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Commentary: Being funny at work can be good for your career

Research suggests humour can be effective for managers as well as staff, but there are risks to being funny at work, says one observer from the Financial Times.

LONDON: David Lenihan, chief executive of a New York medical education start-up, noticed a quirk when he watched himself in playback on the instructional videos he was recording. 

Every time he entered the screening room to present to camera, he tripped.

He made a joke about his clumsiness and carried on. But time and again, he continued to stumble. 

Then he realised he was not the only one — his colleagues were tripping, too. And they all dealt with it in the same way: They cracked a self-deprecating joke and moved on.

What struck Mr Lenihan was the collective denial.

“Nobody was talking about it,” he says. 

“Or asking why we were all tripping all the time.”

In Mr Lenihan’s case, the problem was a hazardous trailing cable. But humour of the self-deprecating kind is a risky strategy at work, and particularly for senior executives.

If we make fun of ourselves, we risk creating a distraction from potentially serious problems. Or worse, drawing attention to our weaknesses and undermining our credibility.

But judicious self-mockery can be powerful stuff. It can defuse tension, impart confidence, increase likeability and bridge gaps in status.


Researchers at Cambridge Judge Business School are attempting to work out if there are ways for leaders to use humour skilfully and effectively, amplifying the benefits and reducing risks.

In the course of their work — which is at an early stage and will shortly be submitted for publication — they say they have noticed significant differences in the way men and women use humour, and that women could be missing out on smart leadership strategies.

A woman laughs in a discussion (Photo: Pixabay/rawpixel)

Professor Sucheta Nadkarni, director of the Cambridge Wo+Men’s Leadership Centre, and Vanessa Marcie of the Executive MBA class surveyed 100 mid- and senior-level executives working in a wide range of sectors, and followed up the survey by interviewing some of the subjects.

They found men and women used humour differently at work.

While men, like Mr Lenihan, were often confident jokers at their own expense, women were cautious about goofing around and laughing at themselves. In fact, many avoided humour altogether — particularly when dealing with superiors.

Men, meanwhile, were happier to joke with their bosses.

This, the researchers hypothesised, was because while self-deprecating humour may be effective at executive level, for middle managers — the level women were more likely to be at in their careers — it was simply too risky.

As Prof Nadkarni says, the strategy does not work well for those with less power: “It makes you seem weaker,” she says.


Existing research suggests that their female interview subjects may be right to be cautious.

A 2017 study in the Journal of Personality and Social Psychology found humour played a central role in group hierarchies. Used well it increased status, but the stakes were high when the jokes backfired.

Another 2017 study by researchers at the Singapore Management University noted humour was such a smart leadership strategy that some political and business leaders were hiring humour coaches.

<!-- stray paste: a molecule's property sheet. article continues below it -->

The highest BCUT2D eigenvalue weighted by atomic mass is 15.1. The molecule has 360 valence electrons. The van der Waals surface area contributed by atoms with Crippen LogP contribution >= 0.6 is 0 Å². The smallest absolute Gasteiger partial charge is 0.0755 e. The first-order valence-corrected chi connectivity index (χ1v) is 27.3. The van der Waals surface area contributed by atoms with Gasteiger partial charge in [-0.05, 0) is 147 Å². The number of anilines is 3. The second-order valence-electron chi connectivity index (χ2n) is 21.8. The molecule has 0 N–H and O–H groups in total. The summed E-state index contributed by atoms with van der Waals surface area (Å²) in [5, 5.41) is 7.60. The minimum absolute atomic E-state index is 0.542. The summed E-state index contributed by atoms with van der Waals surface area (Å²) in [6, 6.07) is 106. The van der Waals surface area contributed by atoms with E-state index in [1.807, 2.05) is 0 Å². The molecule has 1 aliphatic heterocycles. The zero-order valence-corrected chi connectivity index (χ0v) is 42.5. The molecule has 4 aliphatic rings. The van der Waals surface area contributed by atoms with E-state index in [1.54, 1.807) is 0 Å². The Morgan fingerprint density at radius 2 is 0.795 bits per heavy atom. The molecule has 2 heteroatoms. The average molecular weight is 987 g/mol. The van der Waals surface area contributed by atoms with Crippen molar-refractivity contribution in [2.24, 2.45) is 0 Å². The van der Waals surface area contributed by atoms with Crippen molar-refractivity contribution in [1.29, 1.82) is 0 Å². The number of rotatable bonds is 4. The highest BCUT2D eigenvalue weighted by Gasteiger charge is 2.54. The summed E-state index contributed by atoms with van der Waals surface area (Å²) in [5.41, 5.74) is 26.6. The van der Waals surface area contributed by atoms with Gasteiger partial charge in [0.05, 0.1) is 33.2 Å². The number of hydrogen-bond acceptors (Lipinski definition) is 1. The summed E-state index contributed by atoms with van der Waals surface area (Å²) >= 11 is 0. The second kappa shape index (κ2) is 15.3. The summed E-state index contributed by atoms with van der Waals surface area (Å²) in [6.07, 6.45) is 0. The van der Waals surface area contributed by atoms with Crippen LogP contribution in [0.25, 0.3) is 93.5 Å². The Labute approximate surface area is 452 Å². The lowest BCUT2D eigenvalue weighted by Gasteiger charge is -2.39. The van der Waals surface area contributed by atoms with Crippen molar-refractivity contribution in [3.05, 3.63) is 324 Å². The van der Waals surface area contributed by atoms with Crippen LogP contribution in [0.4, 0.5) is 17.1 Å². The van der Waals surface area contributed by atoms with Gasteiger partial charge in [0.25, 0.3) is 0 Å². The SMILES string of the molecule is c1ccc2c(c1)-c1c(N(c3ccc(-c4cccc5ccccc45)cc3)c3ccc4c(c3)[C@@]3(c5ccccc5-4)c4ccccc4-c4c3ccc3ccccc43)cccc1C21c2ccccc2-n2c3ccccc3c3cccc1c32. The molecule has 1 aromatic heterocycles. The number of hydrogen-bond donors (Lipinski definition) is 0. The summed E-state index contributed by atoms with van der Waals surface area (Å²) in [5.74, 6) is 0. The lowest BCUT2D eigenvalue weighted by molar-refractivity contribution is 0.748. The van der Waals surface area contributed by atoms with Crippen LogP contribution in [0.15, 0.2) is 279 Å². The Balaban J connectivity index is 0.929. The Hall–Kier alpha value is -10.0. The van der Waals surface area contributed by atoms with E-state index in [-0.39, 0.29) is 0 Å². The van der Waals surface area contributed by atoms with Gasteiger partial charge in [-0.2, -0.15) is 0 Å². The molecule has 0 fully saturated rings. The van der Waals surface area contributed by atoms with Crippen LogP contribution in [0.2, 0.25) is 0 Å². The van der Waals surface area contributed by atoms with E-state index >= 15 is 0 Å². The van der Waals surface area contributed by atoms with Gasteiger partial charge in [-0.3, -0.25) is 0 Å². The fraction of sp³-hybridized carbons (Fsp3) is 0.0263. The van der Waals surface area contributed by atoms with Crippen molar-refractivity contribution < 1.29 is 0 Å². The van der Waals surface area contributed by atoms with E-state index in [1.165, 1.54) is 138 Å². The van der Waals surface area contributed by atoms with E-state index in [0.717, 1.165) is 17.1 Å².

US Secretary of State Mike Pompeo laughs during the FDD National Security Summit in Washington, DC, U.S., October 19, 2017. (File photo: REUTERS/Yuri Gripas) FILE PHOTO: CIA Director Mike Pompeo laughs during the FDD National Security Summit in Washington, DC, U.S., October 19, 2017. REUTERS/Yuri Gripas/File Photo

So where should a cautiously funny executive start? The Cambridge researchers suggest the following tips:

First, understand the types of humour and the power associated with each in the workplace. 

They identified four: “Self-enhancing” or “self-deprecating” — laughing at yourself; “affiliative” or making jokes about everyday situations; “aggressive” — laughing at others; and “self-defeating”, which is usually self-critical and used to pre-empt attacks. 

At work, stick to the first and second, and avoid the third and fourth. There is real skill in avoiding muddling self-deprecating humour with self-defeating.

Second, know your audience. Note colleagues’ basic affiliations, religious beliefs and enough personal information to make sure wisecracks don’t misfire — a sure way to appear out of touch.

Third, stay in control. Use humour selectively, rather than acting like the class clown, which can make leaders seem desperate for approval.


Ms Marcie, an occasional comedian herself, urges women and mid-level executives to understand the rules and dive in — after all, they at least have the advantage of knowing their audience.

Self-deprecation at work is “actually easier than being a stand-up because you already have common ground,” she says.

A real comedian never knows who the audience are.

But sometimes, even when executives follow all the self-deprecating rules, they are blind to risks. Mr Lenihan says that in the studio he was so busy laughing at himself that he overlooked the obvious: “Tidy the cable, make better videos,” he says.

Likeable as the self-mocking, stumbling executives were, they were too focused on deflecting attention away from their embarrassment. Now they are free to focus on their presentation skills — and are much safer.

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Source: Financial Times/nr